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Gore legal team wants manual count to proceed beyond 5 p.m.
TALLAHASSEE, Florida (CNN) -- Democrat Al Gore's legal team urged the Florida secretary of state to accept manual vote recounts after the certification deadline of 5 p.m. Tuesday, saying rejecting the recounts out of hand would be arbitrary and violate a circuit judge's order.
Leon County Circuit Judge Terry Lewis ruled Tuesday that Florida Secretary of State Kathleen Harris may cut off filing of official election returns by 5 p.m. But Harris may not arbitrarily ignore late counts, which may not be finished until the weekend, Lewis ruled.
"We would all hope the secretary of state, having received this guidance from the court, would do the right thing," Gore campaign attorney David Boies told reporters Tuesday afternoon.
Boies added that the Gore campaign is urging all counties where vote tallies are in dispute to "go ahead and finish the recount as fast as you can."
Gore campaign representative Warren Christopher lauded the court ruling, saying it would allow the recount to continue -- even though state authorities would retain the power to reject them.
"Under this decision, we now have a vehicle for the full, fair and accurate tabulation of the votes of the citizens of Florida," he said.
Harris said Monday that votes must be certified to her office by 5 p.m. on Tuesday. She said Florida law requires that returns not certified by that time -- with the exception of overseas absentee ballots -- "shall be ignored."
Lewis ruled that counties may file supplemental or corrected totals after the 5 p.m. deadline, directing Harris to consider them with "the sound exercise of discretion."
The ruling came in a lawsuit filed by Volusia County in northeast Florida seeking to extend the deadline. The Gore campaign joined that lawsuit. The judge's ruling hews to state election law, though it gives Harris the leeway to extend the deadline.
Palm Beach County, where hundreds of voters said they were confused by the arrangement of candidate names on the ballot, was doing a manual recount of all ballots.
Several hundred overseas ballots also remained to be counted by Friday.
Those vote tallies will be added to certified totals from each county to determine the winner of the hotly contested presidential contest. Whoever wins Florida's 25 electoral votes would most likely become the 43rd president.
The 1st District Court of Appeals in Tallahassee had not, by 4 p.m. received an appeal challenging the 5 p.m. deadline from either the Gore campaign or Volusia County, an official in the clerk's office said. The Florida Supreme Court also did not receive an appeal, according to court spokesman Craig Waters.
Gerald Kogan, former chief justice of the Florida Supreme Court, said Gore and Volusia County officials could seek temporary injunctions from either the appeals or the supreme court suspending the 5 p.m. deadline until the merits of extending the deadline are heard by either court. The logical place for the appeal to be filed is the Tallahassee appeals court because Lewis' court is there, Kogan said.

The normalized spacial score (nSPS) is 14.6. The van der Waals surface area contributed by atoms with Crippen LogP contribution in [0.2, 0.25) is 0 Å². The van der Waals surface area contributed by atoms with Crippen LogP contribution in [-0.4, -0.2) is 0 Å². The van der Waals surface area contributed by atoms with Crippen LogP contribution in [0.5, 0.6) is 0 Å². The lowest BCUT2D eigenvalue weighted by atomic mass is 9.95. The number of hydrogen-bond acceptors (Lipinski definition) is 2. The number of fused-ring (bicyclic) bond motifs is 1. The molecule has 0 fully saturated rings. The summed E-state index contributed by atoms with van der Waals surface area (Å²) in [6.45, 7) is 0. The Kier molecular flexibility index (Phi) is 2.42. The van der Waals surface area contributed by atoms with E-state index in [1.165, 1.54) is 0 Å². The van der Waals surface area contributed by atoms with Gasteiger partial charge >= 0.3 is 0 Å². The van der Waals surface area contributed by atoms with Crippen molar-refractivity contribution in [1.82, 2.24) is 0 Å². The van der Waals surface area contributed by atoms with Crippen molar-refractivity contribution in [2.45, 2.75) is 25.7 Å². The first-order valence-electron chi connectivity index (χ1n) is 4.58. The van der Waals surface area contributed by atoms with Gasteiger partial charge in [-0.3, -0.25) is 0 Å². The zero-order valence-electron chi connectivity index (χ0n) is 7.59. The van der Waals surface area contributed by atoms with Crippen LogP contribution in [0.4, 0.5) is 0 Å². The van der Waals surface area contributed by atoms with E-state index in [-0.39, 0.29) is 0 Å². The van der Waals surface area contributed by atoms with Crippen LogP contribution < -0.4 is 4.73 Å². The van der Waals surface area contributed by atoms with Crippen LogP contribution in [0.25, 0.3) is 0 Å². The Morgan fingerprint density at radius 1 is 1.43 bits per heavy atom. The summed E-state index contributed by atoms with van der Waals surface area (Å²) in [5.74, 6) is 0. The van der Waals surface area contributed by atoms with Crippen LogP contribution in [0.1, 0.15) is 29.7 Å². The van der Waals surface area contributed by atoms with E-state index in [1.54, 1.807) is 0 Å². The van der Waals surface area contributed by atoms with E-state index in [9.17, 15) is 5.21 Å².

Because the matter involves Florida law, an appeal to the federal courts would not be possible, Kogan said.
"I don't see any federal constitutional question," Kogan said. "Their place to go is to the Florida Supreme Court."
In the latest developments on the legal front:
The Palm Beach County Canvassing Board headed to court after Harris, co-chairwoman of Bush Florida campaign, issued an advisory opinion that the county could not hand recount its votes unless its "vote tabulation system" -- the counting machines -- had malfunctioned.
Attorney General Bob Butterworth, a Democrat and Vice President Al Gore's Florida campaign chairman, ruled Harris was in error. That sent the canvassing board to court to find out who is right.
A Broward County circuit court judge granted an emergency hearing to the Broward County Democratic Party, which is seeking to force the county's canvassing board to manually recount ballots from the presidential election. That board had stopped after Harris' ruled it could not proceed unless its machines had malfunctioned.
The Florida Democratic Party sued in Palm Beach County Circuit Court in a bid to force the county's canvassing board to count dimpled ballots, those with a slight indentation, where the paper were not punched through completely.
Five Palm Beach County judges recused themselves from having to hear a combined lawsuit filed by a number of voters seeking redress for what they described as a misleading "butterfly" ballot used by the county.
A hearing had been scheduled for Tuesday afternoon on at least seven suits which challenge the legality of the county's "butterfly" ballot, criticized as illegally so confusing it caused them to vote for the wrong presidential candidate.
Copyright 2000 The Associated Press. All rights reserved.
With Florida court action reaching critical mass, a compromise may be in works
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